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Last week, Apple released its earnings report for the second quarter of the year, which ended in March. While the company just launched a new iPad Air with the M1 chip, Center Stage, and 5G support, numbers show that the iPad is generating less money and it’s suffering from a year-over-year sales decline. Personally, I blame iPadOS for that.
While the company was “very pleased” with “an all-time revenue record for Services and March quarter revenue records for iPhone, Mac, and Wearables, Home and Accessories,” the iPad is struggling to sell well as it’s down 2.2% YOY with a $7.65 billion revenue.
While the Mac hardware is finally catching up after years of controversies and issues due to Intel chips and lack of an optimized macOS system, the iPad feels like is going on the same controversial path the Mac went some time ago.
While no one can say the iPad lineup has bad hardware, it’s very often heard that software doesn’t follow up. While iPadOS could be great for the base-model iPad, it looks like it’s always falling behind with iPad mini, iPad Air, and iPad Pro models, here’s why.
iPadOS needs to be a little bit different for each iPad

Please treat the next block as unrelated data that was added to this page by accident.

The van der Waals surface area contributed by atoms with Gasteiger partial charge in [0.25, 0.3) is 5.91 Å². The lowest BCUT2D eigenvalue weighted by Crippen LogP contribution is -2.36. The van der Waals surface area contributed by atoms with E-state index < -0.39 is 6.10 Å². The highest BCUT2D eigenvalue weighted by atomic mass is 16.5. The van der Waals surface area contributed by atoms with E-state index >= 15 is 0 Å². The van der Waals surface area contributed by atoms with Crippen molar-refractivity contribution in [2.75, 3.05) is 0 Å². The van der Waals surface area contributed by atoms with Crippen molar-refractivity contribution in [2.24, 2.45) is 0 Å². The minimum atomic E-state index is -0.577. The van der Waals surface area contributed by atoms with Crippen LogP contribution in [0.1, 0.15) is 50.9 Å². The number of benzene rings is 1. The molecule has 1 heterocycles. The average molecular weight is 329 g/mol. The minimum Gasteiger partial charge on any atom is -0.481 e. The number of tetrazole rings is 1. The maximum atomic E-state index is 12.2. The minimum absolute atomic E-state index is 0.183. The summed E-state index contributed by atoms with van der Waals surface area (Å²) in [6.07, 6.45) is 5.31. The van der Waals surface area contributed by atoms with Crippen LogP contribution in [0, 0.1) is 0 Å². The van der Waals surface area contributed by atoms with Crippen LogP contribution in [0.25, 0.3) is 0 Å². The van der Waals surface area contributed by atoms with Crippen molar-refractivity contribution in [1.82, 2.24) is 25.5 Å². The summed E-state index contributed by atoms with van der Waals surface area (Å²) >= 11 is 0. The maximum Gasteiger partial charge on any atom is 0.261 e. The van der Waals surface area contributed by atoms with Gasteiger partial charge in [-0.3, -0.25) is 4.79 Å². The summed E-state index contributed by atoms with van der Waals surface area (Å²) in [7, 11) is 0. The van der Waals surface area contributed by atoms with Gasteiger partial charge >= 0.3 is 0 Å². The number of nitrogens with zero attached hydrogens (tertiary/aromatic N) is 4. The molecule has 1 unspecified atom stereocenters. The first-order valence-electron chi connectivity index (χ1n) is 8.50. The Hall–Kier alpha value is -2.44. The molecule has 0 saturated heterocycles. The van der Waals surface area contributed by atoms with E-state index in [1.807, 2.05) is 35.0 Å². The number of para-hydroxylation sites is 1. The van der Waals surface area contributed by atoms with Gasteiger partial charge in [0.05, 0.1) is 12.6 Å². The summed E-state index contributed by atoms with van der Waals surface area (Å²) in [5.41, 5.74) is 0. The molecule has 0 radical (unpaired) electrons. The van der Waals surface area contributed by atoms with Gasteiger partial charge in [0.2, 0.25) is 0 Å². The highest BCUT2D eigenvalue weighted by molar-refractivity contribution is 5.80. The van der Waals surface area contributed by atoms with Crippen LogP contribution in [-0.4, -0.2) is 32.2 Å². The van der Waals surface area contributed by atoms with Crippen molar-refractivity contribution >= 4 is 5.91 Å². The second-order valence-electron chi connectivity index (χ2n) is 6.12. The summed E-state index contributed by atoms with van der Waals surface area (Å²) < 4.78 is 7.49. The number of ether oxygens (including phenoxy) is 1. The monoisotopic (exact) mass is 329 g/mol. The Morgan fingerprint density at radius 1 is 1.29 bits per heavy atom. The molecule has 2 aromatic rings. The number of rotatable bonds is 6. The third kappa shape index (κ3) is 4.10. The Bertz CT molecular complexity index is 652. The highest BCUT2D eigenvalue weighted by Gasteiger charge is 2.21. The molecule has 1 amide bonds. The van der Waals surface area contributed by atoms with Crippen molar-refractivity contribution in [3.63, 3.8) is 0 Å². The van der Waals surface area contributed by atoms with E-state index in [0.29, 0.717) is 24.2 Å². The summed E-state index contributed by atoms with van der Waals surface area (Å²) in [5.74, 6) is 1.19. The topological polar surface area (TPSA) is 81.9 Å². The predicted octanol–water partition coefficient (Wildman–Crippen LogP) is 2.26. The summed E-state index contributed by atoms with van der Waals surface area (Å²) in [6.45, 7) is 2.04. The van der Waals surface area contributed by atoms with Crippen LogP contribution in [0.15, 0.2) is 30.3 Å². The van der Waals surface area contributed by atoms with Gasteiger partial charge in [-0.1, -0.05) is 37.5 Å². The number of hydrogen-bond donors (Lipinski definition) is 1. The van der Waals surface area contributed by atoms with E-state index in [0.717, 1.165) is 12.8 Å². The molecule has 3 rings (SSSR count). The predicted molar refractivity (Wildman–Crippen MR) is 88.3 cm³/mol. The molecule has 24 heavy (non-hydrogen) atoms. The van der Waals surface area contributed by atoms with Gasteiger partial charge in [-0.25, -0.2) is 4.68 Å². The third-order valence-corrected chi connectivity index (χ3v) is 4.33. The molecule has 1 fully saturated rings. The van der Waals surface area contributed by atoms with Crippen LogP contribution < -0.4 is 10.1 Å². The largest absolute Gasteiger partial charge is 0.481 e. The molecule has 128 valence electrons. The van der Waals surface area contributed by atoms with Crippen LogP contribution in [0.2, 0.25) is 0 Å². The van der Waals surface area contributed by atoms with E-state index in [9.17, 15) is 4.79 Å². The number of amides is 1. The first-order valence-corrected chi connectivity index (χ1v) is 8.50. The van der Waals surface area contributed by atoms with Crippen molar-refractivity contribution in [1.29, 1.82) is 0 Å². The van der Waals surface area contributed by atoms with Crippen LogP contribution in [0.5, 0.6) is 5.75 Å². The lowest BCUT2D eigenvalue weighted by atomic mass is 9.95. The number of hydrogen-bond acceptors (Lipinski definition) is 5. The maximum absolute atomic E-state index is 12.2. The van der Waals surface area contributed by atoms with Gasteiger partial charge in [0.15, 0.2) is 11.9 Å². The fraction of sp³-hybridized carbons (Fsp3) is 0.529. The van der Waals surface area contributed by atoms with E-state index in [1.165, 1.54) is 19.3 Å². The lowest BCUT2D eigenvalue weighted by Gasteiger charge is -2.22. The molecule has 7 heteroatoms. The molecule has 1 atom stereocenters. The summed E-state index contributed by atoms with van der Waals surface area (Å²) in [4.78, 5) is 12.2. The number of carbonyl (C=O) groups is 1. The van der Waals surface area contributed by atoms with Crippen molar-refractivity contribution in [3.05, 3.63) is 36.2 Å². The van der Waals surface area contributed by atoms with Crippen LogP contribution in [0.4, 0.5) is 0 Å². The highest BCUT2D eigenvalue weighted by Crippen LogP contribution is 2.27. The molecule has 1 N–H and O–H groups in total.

For the iPad mini, iPadOS lacks optimization. Its weird aspect ratio feels like users are always experiencing a 4:3 view – like an old tube TV. While this is the best iPad to use iPhone apps – I’m looking right at you, Instagram – it’s weird that Apple didn’t add an elegant way to help users enjoy some of their best iPhone apps on this tablet screen.
Not only that, but in this product, multitasking is not exactly what users need. If Apple were to make a smaller keyboard and make more apps fit on the home screen, it would make this iPad already feel better.
For the M1 iPad Air and iPad Pro, Apple should take the opposite way: maximize multitasking capabilities since larger screens can help you do more things at once. Especially when talking about the 12.9-inch iPad Pro, Apple should add a proper “Pro” mode with windows and more apps opened on the screen at the same time. Bloomberg Mark Gurman suggested three modes for iPadOS a few weeks ago:
- A standard, touch-first mode with the normal home screen that…